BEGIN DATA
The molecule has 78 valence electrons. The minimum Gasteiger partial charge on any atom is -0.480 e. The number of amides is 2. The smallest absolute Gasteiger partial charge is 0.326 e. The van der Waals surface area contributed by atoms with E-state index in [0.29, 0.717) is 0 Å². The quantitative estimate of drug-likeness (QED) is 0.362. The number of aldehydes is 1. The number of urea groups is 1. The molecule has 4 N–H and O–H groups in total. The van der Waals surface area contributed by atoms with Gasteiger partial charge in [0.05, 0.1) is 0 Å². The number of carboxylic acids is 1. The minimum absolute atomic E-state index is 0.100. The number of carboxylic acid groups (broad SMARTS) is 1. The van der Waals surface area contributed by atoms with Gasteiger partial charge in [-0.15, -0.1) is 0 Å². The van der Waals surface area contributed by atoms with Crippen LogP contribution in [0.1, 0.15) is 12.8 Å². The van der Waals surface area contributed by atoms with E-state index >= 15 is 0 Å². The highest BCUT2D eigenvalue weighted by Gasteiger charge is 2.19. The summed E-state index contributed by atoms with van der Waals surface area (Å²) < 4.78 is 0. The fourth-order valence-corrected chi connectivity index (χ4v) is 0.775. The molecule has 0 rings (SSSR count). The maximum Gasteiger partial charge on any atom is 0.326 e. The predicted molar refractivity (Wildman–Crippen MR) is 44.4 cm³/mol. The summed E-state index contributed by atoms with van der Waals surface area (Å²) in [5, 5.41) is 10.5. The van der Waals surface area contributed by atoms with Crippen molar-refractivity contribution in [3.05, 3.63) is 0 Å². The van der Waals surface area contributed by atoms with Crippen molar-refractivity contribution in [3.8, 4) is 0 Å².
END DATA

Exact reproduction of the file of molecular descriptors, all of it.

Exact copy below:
The molecule has 78 valence electrons. The minimum Gasteiger partial charge on any atom is -0.480 e. The number of amides is 2. The smallest absolute Gasteiger partial charge is 0.326 e. The van der Waals surface area contributed by atoms with E-state index in [0.29, 0.717) is 0 Å². The quantitative estimate of drug-likeness (QED) is 0.362. The number of aldehydes is 1. The number of urea groups is 1. The molecule has 4 N–H and O–H groups in total. The van der Waals surface area contributed by atoms with Gasteiger partial charge in [0.05, 0.1) is 0 Å². The number of carboxylic acids is 1. The minimum absolute atomic E-state index is 0.100. The number of carboxylic acid groups (broad SMARTS) is 1. The van der Waals surface area contributed by atoms with Gasteiger partial charge in [-0.15, -0.1) is 0 Å². The van der Waals surface area contributed by atoms with Crippen LogP contribution in [0.1, 0.15) is 12.8 Å². The van der Waals surface area contributed by atoms with E-state index >= 15 is 0 Å². The highest BCUT2D eigenvalue weighted by Gasteiger charge is 2.19. The summed E-state index contributed by atoms with van der Waals surface area (Å²) < 4.78 is 0. The fourth-order valence-corrected chi connectivity index (χ4v) is 0.775. The molecule has 0 rings (SSSR count). The maximum Gasteiger partial charge on any atom is 0.326 e. The predicted molar refractivity (Wildman–Crippen MR) is 44.4 cm³/mol. The summed E-state index contributed by atoms with van der Waals surface area (Å²) in [5, 5.41) is 10.5. The van der Waals surface area contributed by atoms with Crippen molar-refractivity contribution in [3.05, 3.63) is 0 Å². The van der Waals surface area contributed by atoms with Crippen molar-refractivity contribution in [3.8, 4) is 0 Å².